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  • “Triple Play” will be the theme of the Southeast Kansas Symphony concert at 3 p.m. Sunday in McCray Recital Hall, Pittsburg State University.

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  • “Triple Play” will be the theme of the Southeast Kansas Symphony concert at 3 p.m. Sunday in McCray Recital Hall, Pittsburg State University.
    It will feature three pieces by Beethoven and two guests artists — Irena Ravitskaya, pianist, and Bruce Williams, violist.
    “This will be a really neat collaboration for the symphony,” said Stella Hastings, symphony conductor.
    Ravitskaya will be featured in “Piano Concerto No. 4 in G. Major, Op. 58, which had its debut in a concert on Dec. 22, 1808, in Vienna, Austria. That monumental concert also included the debuts of Beethoven’s Fifth and Sixth Symphonies, as well as his “Choral Fantasy.”
    “The concert was 4 1/2 hours long and, because of a heating system malfunction at the theater, it was freezing cold,” Hastings said.
    She promised that the Sunday concert won’t be nearly that long, and that McCray Recital Hall will be warm and comfortable.
    Ravitskaya said that the piece was the composer’s first mature concerto and is unique in structure, harmony, theme and acoustics. The composer himself played piano for the debut, using a special piano with an extended keyboard.
    “This had a unique acoustic effect,” Ravitskaya said. “It is almost impossible to duplicate this effect on a modern piano.”
    She is a native of Moldova, which was part of the former Soviet Union.
    “After the fall of the Soviet Union, it was difficult for us to find a place,” she said. “We were granted refugee status by the United States government, and we moved to Boise, Idaho, in 1995.”
    Ravitskaya began playing piano at the age of 6, and at 9 won the National Competition of Moldova. She attended the State School of Music in her hometown, and later studied at Moldova State Conservatory. She earned a master of music at Boise State University, and her doctor of music in piano performance from Indiana University.
    She is now a new Kansan. After teaching at Boise State University and Indiana University, she joined the faculty of Fort Hays State University in August.
    “This is my first time in Pittsburg, and I feel very honored to be invited,” she said. “I like a small town feel, and Hays is also small.”
    Her son is a student at Indiana University, and her husband is still in Boise until the couple’s home there can be sold.
    “It is difficult now to sell property, but we will be reunited,” Ravitskaya said.
    This will be the 12th trip to Pittsburg for Bruce Williams, who will be featured in “Symphony No. 1 in C Major, Op. 21.” First, he’s a longtime friend of conductor Hastings and her husband, Todd Hastings. Second, his son, Dalton, is now attending PSU and is a trumpet student of Todd.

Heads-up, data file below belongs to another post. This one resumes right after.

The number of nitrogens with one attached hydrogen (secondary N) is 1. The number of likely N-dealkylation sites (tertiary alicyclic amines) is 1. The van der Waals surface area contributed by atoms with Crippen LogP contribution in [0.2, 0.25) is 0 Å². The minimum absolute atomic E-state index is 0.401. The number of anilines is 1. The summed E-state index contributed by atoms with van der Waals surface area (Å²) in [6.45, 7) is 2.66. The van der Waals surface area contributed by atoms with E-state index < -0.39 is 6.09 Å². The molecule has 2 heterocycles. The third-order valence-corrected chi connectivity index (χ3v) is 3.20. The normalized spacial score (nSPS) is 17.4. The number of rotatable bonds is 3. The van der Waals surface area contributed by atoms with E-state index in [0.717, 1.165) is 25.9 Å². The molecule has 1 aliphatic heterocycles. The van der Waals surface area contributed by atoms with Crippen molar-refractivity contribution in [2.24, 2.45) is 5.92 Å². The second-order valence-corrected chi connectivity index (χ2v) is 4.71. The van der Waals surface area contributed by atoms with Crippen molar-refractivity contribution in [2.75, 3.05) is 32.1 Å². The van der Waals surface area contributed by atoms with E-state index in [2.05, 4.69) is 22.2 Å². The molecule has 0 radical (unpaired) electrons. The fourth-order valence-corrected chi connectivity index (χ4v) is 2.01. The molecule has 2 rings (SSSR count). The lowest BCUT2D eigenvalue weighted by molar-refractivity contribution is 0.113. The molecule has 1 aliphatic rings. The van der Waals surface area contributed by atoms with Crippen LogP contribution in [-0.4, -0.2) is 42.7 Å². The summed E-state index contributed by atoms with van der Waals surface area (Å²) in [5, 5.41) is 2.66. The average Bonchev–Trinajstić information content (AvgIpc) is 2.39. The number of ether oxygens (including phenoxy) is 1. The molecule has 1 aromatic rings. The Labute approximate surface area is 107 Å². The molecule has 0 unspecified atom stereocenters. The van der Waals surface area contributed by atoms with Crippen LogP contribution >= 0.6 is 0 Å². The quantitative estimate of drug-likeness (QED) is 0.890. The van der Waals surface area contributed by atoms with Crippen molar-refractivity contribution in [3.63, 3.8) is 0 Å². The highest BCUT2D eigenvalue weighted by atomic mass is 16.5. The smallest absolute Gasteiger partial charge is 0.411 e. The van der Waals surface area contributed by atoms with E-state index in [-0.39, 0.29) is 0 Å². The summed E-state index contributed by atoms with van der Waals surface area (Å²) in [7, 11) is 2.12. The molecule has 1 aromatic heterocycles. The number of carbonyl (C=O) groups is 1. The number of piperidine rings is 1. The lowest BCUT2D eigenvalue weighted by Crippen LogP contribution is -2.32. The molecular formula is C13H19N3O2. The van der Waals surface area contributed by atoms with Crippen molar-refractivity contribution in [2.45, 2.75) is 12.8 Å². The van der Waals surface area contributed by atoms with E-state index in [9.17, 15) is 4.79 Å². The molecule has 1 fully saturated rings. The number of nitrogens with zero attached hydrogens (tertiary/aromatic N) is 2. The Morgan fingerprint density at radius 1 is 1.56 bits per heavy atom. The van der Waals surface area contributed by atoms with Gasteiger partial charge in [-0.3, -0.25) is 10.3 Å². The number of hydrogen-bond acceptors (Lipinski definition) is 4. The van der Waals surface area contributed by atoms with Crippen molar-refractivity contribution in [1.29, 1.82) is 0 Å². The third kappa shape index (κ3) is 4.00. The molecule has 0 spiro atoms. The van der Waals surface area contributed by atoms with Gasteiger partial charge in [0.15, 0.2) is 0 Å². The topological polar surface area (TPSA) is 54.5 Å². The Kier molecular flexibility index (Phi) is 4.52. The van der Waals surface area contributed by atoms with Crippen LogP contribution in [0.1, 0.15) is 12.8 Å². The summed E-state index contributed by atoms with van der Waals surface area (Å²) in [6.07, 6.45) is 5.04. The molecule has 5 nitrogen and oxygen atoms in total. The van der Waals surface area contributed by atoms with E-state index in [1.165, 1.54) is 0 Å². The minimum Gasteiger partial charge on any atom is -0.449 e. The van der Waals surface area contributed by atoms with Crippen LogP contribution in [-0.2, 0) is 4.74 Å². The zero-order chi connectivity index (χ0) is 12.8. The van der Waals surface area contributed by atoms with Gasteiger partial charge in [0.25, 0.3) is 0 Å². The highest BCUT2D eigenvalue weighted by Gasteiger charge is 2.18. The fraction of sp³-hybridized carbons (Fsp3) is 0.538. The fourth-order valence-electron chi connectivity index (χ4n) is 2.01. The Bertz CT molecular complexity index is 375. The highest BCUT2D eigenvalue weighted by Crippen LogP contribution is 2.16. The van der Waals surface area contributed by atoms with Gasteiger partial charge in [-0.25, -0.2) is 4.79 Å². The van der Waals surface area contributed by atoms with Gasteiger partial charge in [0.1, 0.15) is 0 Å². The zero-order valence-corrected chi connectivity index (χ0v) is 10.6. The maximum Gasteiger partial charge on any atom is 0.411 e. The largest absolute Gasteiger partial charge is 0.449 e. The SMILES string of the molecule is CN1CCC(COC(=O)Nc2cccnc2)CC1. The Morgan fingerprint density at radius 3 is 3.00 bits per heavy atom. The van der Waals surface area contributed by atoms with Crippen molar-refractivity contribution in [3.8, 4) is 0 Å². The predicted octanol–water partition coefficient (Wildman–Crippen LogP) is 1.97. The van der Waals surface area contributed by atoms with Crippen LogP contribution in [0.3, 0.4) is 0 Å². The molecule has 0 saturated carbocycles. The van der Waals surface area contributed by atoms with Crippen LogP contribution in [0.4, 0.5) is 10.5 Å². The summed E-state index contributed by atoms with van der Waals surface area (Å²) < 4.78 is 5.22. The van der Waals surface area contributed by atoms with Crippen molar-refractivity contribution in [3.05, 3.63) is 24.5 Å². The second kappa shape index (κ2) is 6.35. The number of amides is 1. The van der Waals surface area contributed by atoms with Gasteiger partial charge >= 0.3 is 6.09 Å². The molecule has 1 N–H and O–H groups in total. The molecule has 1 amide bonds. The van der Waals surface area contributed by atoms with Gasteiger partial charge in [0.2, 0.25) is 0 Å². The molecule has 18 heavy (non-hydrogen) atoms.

“Todd started recruiting Dalton when he was in high school,” Williams said.
    Page 2 of 2 - “Last summer when Bruce, his wife and Dalton were here, Bruce offered to come perform here and asked for possible dates,” Hastings said. “I said February.”
    “It’s a great opportunity for me to come and make music with my friends and with my son,” Williams said. “Dalton will be principal trumpet for this concert.”
    He’s also delighted to be playing in Beethoven’s first symphony, in which the young composer took the traditional form in new directions.
    Williams began his professional career at 16, and three years later won a position with the Fort Worth Symphony. He later traveled to Israel and became principal violist with the Haifa Symphony, as well as a member of the Haifa Clarinet Trio, which performed across Israel and Europe.
    After returning to the United States, he became a member of the Orchestra of Santa Fe, and also performed extensively as a free-lance player. He  is currently principal violist in the Austin Symphony and the Victoria Bach Festival. He is also a member of the Allegro Chamber Trio, which has been touring the United States for Years and has been featured on National Public Radio’s “Performance Today.”
    Opening the concert will be Beethoven’s “Fidelio Overture, Op. 72c,” the overture to the composer’s only opera.
    “It’s a perfect little gem, only four minutes long,” Williams said. “It’s a petit four of Beethoven.”
    Concert tickets will be $7 for adults and $5 for students and senior citizens. Children 12 and younger will be admitted free with an adult. Tickets may be obtained from the PSU Ticket Office, by calling 235-4796 or at the door.

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